You know what I'm not thankful for today? The invent of the automobile. Without motorized vehicles people wouldn't be expected to drive hundreds upon hundreds of miles just to eat a big-ass bird stuffed with bread crumbs and wind up with a case of raging heartburn.
We left Tuesday night to avoid the traffic. My husband insists the trip home is four hours but it always takes five. "It's four with no traffic," he tells me. Last time I checked he didn't command the type of power to clear highways, thus the trip is five hours. And if it ALWAYS takes us five, it's a five-hour trip, no? Case closed.
So we took off in conjunction with the girls' bedtime under the delusion that they would go to sleep in the car soon after we left. "Go night night in car" they kept repeating after me. See? They were on board with the plan. They didn't whine the whole first five minutes of the trip. We hadn't even left the Chicago city limits when I considered jumping out of the moving car. Oh, I've done it three times before, although it's been a while: 1) On my 21st birthday; 2) On the way to a Dave Matthews concert when it suddenly occurred to me I hate Dave Matthews and 3) Around 2002 when a guy said the wrong thing at the wrong time in a cab.
But now I have children and lunging desperately out of moving vehicles seems irresponsible. Plus I'm older so it might hurt more. Or possibly break a hip.
Around Gary, Indiana, the girls started fighting about a singing puppy they've literally had since birth. "It's MY puppy!" "No, it's MY puppy!" This went on for an excruciatingly long time with the pitch getting louder and more annoying by the minute. Did I mention this toy wasn't even in the car with us and I was sitting in the backseat between them?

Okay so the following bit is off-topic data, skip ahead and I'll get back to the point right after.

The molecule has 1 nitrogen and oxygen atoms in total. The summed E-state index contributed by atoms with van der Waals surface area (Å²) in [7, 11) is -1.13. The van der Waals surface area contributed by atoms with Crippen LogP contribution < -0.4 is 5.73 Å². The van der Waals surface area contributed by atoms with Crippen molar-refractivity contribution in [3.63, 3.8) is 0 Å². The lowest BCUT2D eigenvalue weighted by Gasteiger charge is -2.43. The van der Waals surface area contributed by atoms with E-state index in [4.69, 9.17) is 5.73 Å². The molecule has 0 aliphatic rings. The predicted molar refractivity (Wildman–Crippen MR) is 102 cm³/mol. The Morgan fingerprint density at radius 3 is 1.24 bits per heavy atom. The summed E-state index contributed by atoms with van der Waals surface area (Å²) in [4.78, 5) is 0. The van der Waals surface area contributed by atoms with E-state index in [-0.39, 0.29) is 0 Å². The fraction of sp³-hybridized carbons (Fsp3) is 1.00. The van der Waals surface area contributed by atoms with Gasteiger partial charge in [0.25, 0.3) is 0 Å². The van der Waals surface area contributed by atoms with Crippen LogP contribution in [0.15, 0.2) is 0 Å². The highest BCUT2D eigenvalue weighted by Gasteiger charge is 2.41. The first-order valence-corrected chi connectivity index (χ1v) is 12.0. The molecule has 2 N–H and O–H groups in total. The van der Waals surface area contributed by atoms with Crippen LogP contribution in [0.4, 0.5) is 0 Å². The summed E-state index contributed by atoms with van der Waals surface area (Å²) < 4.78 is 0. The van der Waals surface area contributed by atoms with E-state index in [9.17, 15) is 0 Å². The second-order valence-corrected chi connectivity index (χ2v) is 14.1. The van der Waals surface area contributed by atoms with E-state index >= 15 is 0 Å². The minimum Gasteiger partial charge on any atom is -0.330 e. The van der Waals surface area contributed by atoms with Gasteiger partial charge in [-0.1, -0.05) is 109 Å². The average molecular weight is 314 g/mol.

So I threaten them: "Mommy is going to sit in the front seat if you don't stop yelling!" I yelled. "Mommy go front seat! Mommy go front seat!" Apparently I overestimate the pleasure of my own company. I have to then awkwardly wedge my fat ass up to the front seat and I finally get settled with my seat belt on when they start crying for me to come back.
That's when I decided to treat them like I would an annoying sorority sister on a Walkout Roadtrip Weekend: Pretend they didn't exist. No matter how many times they addressed me, I looked straight ahead or out the window. Incidentally, you can learn a lot looking out the window on a road trip. Like there is a town called Climax. And another called Paw Paw.
At one point -- it is pouring rain causing poor visibility mind you -- my husband gets out his iPhone and pulls into the right lane and seems to be going extraordinarily slow. I decide to say nothing. But then 2 seconds later I can't help myself. "WHAT ARE YOU DOING???" He was trying to pull up a weather map. I guess to confirm we were in the middle of torrential rains where people should be watching the road and not looking at iPhones. I usually try not to be a back seat driver as my history of accidents and citations seem to indicate I'm not the best judge. But this rule, as most others, doesn't apply to the treatment of my husband. The iPhone was put away.
Alas, the girls finally fell asleep and I learned the "Bore and Ignore Technique" works just as well in 2009 on whiny toddlers as it did in the late 80s on chatty college co-eds. My husband got us here safe and sound. The girls are having fun. And I've eaten my own weight in homemade cookies. Which just means I'll have to stay in the same seat the entire ride home. Happy Thanksgiving...